A five star rating or equivalent can be earned by extensive contracting out rather than developing internal talent, and accounting choices like using operating leases rather than ever purchasing equipment.
An extreme focus on general and administrative expenses can mean that what counts as direct expenditures on recipients is poorly targeted, gets wasted, or even ends up in the wrong hands. For example there are many stories of how food aid ends up in warlords hands, then used as a tool of influence.
When valuing a regular company you look at the expenses and the revenues, but out of necessity these ratings only focus on expenses because it is to difficult to quantify the qualitative public good being performed. However, the justification for the donation is the public good (the revenue of a nonprofit), and the expenses out of that context is as meaningless, or even misleading, as it is to look at a for profit company's expenses without the context of their revenues.
Even in the case of a nonprofit that is passing through 100% of its funds to people, that means that 100% of the expenses are payouts to recipients. It is worth recognizing that the pass through is an expense, while the revenue equivalent is the actual improvement of the public good achieved by those funds.
Are the nonprofit rating agencies better than nothing? I'm not sure they are. I've had experiences, and heard similar experiences from others, where nonprofits with questionable operating management practices and poor focus on the mission were able to achieve perfect ratings. I think the ratings are a useful veil for questionable operators that choose to focus on their ratings. Furthermore, achieving the ratings can become an important goal in itself, and undermine the mission by discouraging some otherwise productive choices.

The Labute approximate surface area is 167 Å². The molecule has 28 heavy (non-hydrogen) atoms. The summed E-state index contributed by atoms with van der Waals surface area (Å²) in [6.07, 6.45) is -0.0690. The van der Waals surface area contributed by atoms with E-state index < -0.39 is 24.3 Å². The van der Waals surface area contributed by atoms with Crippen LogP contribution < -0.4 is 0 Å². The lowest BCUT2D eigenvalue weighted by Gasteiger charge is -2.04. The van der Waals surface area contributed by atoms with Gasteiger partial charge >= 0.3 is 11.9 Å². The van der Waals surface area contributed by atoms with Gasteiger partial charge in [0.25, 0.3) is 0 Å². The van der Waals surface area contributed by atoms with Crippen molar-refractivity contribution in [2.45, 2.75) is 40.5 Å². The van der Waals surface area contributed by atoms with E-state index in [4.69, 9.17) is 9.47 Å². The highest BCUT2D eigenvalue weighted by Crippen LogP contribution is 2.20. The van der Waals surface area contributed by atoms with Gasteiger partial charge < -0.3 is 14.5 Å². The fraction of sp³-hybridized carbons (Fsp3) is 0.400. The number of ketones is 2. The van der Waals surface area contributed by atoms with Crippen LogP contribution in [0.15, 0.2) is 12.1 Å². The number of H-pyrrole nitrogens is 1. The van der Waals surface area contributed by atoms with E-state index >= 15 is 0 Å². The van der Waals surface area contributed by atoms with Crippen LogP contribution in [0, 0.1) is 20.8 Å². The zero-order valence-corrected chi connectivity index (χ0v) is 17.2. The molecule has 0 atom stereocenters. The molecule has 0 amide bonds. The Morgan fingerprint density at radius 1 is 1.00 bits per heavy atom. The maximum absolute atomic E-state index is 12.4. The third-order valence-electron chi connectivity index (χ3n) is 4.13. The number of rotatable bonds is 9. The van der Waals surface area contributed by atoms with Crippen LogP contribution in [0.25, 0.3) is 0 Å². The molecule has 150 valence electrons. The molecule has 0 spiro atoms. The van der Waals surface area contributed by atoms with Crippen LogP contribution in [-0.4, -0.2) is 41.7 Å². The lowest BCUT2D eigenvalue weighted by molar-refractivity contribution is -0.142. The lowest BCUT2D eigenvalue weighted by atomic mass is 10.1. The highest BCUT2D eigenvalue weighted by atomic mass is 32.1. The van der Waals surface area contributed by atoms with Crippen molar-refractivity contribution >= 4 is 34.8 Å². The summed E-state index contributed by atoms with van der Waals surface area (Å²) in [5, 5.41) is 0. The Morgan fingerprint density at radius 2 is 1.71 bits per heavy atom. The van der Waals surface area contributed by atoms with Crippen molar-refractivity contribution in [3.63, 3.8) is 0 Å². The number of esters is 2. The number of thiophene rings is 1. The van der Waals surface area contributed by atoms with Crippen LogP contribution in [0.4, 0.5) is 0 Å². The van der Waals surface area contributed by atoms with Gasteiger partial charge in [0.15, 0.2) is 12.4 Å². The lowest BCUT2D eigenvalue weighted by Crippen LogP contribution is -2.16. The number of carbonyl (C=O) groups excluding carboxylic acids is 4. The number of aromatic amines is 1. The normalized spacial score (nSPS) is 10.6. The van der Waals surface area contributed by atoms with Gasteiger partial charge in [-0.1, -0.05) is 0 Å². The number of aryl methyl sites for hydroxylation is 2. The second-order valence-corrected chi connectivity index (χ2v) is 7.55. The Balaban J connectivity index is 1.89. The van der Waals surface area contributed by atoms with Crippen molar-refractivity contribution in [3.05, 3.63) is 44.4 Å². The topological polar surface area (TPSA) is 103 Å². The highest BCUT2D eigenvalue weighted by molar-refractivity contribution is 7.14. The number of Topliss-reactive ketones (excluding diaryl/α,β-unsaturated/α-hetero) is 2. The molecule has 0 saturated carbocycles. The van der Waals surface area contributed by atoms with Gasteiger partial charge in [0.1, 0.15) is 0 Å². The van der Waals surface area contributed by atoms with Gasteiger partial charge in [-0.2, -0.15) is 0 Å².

Presumably, for a donor the most important factors are how much they care about the mission, how effective the nonprofit's approach is in serving that mission, and how much of it is done per dollar they contribute to the organization. While it is impossible to put such considerations into a star ratings system, it is much more important to you as a donor interested in achieving good than anything the ratings can tell you.
Anyway, there aren't any easy ways to choose, but I think it is worth looking at the annual reports, considering whether the mission statement is clear and focused, that the mission is one you care about, that their approach makes sense, and that they are transparent, and report their dollar expenditures in enough detail that you can clearly understand how they function.